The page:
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Sunday, August 7, 2011

Pita Piata, Pit’Impiglianta, Italian dessert

As I prepare to teach at my 3rd annual Italy Retreat in Cinque Terre, (I do hope you consider joining me next year), I visited my Italian American family back east, where I learned to make pita piata. I think the actual name is Pit’Impiglianta, a Christmas cake, made with nuts and raisins. However, it doesn't look like a cake at all.

Even though I grew up eating this unique dessert, I had never made it. My mom and other women at her church make hundreds during the holiday season, and sell them. They are time consuming to make, but well worth the effort. You can see me making them on this YouTube video. My mom, Josephine, and her two sisters, Mary Jane and Angelina, were guiding me along the way.

I'm pretty sure this is a traditional dessert made in San Giovanni in Fiore in Calabria, Italy. I have not even seen it sold in other towns in Calabria. If you've seen it elsewhere, I would love to know.
Buon Appetito!

Recipe Pita Piata (Pit’Impiglianta) traditional Christmas cake from San Giovanni in Fiore, region of Calabria, Italy.


Pasta machine

Pastry roller, yard stick, ruler


5 lbs. flour, all purpose

3 eggs

2 C sugar

2 oz. yeast or 3 dry packets

3 C white or red wine

Whiskey (a jigger)

¾ C Crisco, butter, or oleo

1 stick oleo, butter or oleo

Salt, pinch

Put Crisco, oleo, and wine in pot and heat until melted. Set aside and cool, then add whiskey.

In a separate bowl, dissolve yeast in 1 ½ C warm water. Add 1 TBL sugar to the yeast mixture.

Whisk the eggs. Then add sugar to eggs. Add buttery mix to this. Pour yeast mix into the buttery mix.

Add flour to this. Mix dough and knead until smooth and elastic on lightly floured surface. Dough should not be sticky. Let sit about 5 minutes to rest.

4 ½ lbs raisins. Soak raisins a few minutes and drain well.

1 orange cut and put in processor, rind and all, until crushed fine. (Or zest orange peel, and chop orange and squeeze juice)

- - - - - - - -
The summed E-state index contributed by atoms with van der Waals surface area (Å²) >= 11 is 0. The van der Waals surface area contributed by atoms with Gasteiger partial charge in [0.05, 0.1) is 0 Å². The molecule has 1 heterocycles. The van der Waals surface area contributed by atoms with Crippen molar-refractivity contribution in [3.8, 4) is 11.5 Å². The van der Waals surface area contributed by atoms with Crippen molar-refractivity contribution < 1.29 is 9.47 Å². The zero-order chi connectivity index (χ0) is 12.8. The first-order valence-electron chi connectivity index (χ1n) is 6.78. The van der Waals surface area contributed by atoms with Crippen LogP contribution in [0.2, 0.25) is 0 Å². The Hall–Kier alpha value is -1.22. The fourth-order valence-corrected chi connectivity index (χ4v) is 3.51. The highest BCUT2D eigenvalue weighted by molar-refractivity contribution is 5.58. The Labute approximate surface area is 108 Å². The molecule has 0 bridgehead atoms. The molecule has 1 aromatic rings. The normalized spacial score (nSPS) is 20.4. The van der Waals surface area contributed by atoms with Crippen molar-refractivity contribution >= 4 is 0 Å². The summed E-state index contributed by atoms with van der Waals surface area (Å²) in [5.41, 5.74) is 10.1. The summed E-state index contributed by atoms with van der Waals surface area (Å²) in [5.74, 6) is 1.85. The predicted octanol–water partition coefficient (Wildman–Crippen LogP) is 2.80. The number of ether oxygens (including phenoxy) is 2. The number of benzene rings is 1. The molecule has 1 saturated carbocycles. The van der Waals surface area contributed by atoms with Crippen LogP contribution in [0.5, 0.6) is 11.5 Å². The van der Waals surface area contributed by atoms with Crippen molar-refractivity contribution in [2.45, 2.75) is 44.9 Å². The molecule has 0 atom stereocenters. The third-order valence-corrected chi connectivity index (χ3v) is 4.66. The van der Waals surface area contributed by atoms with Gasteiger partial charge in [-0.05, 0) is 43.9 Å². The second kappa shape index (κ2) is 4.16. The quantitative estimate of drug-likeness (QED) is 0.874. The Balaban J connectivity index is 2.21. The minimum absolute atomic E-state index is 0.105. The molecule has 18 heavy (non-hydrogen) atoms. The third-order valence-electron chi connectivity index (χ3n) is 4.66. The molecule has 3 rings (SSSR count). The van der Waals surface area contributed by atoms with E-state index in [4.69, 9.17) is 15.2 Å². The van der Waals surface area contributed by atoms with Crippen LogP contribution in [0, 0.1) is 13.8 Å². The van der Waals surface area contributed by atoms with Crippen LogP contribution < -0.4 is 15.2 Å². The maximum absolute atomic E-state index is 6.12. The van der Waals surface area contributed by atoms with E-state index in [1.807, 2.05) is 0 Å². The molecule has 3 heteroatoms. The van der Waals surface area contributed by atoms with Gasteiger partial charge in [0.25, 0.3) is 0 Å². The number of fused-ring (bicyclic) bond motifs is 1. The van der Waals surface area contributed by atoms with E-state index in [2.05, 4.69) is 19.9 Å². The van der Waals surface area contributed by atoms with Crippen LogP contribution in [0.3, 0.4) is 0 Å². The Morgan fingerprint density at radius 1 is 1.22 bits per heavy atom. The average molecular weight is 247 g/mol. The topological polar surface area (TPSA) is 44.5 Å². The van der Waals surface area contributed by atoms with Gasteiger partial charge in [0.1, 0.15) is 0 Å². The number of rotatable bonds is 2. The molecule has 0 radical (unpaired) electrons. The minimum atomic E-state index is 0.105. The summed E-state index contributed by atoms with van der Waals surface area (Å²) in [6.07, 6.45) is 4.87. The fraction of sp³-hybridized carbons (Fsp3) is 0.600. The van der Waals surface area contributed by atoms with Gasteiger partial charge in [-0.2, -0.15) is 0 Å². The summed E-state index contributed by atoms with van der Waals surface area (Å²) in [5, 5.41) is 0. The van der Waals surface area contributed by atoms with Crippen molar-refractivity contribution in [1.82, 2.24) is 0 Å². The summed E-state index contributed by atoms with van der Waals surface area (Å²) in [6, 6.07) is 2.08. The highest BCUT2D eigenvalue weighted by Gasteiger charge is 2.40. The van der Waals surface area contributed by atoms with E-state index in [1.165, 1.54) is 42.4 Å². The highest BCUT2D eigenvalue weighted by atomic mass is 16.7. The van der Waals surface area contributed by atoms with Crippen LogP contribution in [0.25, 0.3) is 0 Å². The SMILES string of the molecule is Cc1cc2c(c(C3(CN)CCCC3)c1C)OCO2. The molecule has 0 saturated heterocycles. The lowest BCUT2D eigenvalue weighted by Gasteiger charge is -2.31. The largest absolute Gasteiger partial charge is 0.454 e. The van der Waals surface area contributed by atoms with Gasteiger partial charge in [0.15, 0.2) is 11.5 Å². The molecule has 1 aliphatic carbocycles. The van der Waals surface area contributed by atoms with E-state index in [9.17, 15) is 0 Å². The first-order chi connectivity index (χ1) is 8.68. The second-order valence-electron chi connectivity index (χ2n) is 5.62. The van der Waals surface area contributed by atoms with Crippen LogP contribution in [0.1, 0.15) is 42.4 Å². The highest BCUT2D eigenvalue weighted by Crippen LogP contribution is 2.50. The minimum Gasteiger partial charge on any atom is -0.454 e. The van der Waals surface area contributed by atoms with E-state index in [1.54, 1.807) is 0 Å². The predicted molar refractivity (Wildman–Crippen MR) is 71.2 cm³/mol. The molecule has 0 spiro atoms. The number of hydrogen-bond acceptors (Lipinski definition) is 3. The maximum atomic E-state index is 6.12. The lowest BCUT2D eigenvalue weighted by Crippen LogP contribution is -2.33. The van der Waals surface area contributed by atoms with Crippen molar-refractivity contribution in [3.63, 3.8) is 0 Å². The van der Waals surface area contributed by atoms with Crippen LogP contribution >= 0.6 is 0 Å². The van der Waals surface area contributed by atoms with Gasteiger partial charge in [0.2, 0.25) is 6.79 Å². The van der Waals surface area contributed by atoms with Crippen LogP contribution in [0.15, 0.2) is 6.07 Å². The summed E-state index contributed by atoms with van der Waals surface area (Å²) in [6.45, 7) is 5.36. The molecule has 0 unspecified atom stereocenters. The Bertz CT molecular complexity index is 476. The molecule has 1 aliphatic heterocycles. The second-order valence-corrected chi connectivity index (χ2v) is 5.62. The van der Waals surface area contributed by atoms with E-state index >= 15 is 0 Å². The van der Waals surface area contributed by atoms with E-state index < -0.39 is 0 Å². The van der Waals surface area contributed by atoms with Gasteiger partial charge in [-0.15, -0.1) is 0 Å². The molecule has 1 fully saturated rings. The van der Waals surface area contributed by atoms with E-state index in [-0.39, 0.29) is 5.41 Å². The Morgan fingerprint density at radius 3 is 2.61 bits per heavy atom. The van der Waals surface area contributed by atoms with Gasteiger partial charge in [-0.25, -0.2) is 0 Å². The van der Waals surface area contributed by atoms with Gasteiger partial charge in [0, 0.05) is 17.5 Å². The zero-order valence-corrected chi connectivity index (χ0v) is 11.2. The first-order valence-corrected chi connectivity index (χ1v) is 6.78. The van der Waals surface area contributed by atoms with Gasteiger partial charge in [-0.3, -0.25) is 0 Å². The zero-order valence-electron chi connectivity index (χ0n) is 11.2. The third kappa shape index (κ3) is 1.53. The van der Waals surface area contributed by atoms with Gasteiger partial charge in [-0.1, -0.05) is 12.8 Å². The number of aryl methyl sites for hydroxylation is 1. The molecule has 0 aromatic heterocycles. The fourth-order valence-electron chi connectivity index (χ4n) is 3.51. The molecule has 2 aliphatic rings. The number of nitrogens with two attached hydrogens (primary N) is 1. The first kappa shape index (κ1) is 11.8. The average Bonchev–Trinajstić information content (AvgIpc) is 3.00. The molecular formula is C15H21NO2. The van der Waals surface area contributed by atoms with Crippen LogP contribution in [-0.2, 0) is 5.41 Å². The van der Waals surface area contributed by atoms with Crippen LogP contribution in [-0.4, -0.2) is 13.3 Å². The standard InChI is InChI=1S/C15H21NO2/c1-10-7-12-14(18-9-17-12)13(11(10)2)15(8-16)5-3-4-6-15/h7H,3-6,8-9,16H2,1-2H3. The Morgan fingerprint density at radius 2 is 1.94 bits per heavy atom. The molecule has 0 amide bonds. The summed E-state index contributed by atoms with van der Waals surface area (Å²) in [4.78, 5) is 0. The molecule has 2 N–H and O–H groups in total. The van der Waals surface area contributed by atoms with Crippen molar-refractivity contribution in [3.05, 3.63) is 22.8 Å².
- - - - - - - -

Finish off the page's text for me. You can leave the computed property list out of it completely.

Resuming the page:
3 lbs walnuts (chopped coarse, not fine)

1 ¾ C sugar

1 Tbl cinnamon

½ C. honey

1 ½ C orange orange juice

Mix all ingredients to marinate for two hours or overnight for the filling.

Vegetable oil in small bowl, and sugar shaker needed as you roll the pitas.


Weigh dough 7 ¼ oz. for each pita piata. Pat into ball and then use a rolling pin slightly before using pasta machine. Make oblong pieces of dough so they are uniform to fit through the pasta machine. Start machine on #1, then 2,3,4 as you run the dough through pasta machine. Measure dough 27” by 3”. Use curly edged pastry cutter to cut edges. Yard stick to measure the 27”. (Or cut the dough in half to more easily use pasta machine. Then each piece will measure 13 ½”. You would join the two pieces together after they were filled.)

Brush vegetable oil along the strip of dough. (Have small bowl with oil and brush)

Sprinkle sugar generously on strip. (Extra sugar to shake or sprinkle)

Use 1 Cup filling along dough toward top edge of strip.

Fold dough over the filling. Press firmly to hold the filling in, but DO NOT seal edges. Start rolling at one end grabbing the dough with the one hand. Start by putting finger in and roll loosely so it will cook in center. Complete rolling like a snail in a circle (see photo), and put 3-4 toothpicks on the outside to hold it together. Cook on parchment papered cookie sheets, about 45-60minutes till golden brown. Pitas should not touch the edges of the pans as they burn more easily.